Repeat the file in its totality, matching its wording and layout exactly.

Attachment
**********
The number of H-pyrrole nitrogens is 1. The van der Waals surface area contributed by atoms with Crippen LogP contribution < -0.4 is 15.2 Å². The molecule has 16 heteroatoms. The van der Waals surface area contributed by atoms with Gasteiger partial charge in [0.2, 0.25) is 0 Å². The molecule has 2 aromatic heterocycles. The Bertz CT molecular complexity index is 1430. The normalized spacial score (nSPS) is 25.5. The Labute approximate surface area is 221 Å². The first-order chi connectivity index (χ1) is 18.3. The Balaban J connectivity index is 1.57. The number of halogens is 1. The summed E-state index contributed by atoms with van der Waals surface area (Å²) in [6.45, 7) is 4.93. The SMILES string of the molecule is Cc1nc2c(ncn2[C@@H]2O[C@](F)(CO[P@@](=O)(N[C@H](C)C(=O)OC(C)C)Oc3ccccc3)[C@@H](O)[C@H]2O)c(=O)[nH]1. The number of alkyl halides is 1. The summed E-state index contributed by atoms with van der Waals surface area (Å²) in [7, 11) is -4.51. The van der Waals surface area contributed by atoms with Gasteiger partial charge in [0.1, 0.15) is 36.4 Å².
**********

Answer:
The number of H-pyrrole nitrogens is 1. The van der Waals surface area contributed by atoms with Crippen LogP contribution < -0.4 is 15.2 Å². The molecule has 16 heteroatoms. The van der Waals surface area contributed by atoms with Gasteiger partial charge in [0.2, 0.25) is 0 Å². The molecule has 2 aromatic heterocycles. The Bertz CT molecular complexity index is 1430. The normalized spacial score (nSPS) is 25.5. The Labute approximate surface area is 221 Å². The first-order chi connectivity index (χ1) is 18.3. The Balaban J connectivity index is 1.57. The number of halogens is 1. The summed E-state index contributed by atoms with van der Waals surface area (Å²) in [6.45, 7) is 4.93. The SMILES string of the molecule is Cc1nc2c(ncn2[C@@H]2O[C@](F)(CO[P@@](=O)(N[C@H](C)C(=O)OC(C)C)Oc3ccccc3)[C@@H](O)[C@H]2O)c(=O)[nH]1. The number of alkyl halides is 1. The summed E-state index contributed by atoms with van der Waals surface area (Å²) in [7, 11) is -4.51. The van der Waals surface area contributed by atoms with Gasteiger partial charge in [0.1, 0.15) is 36.4 Å².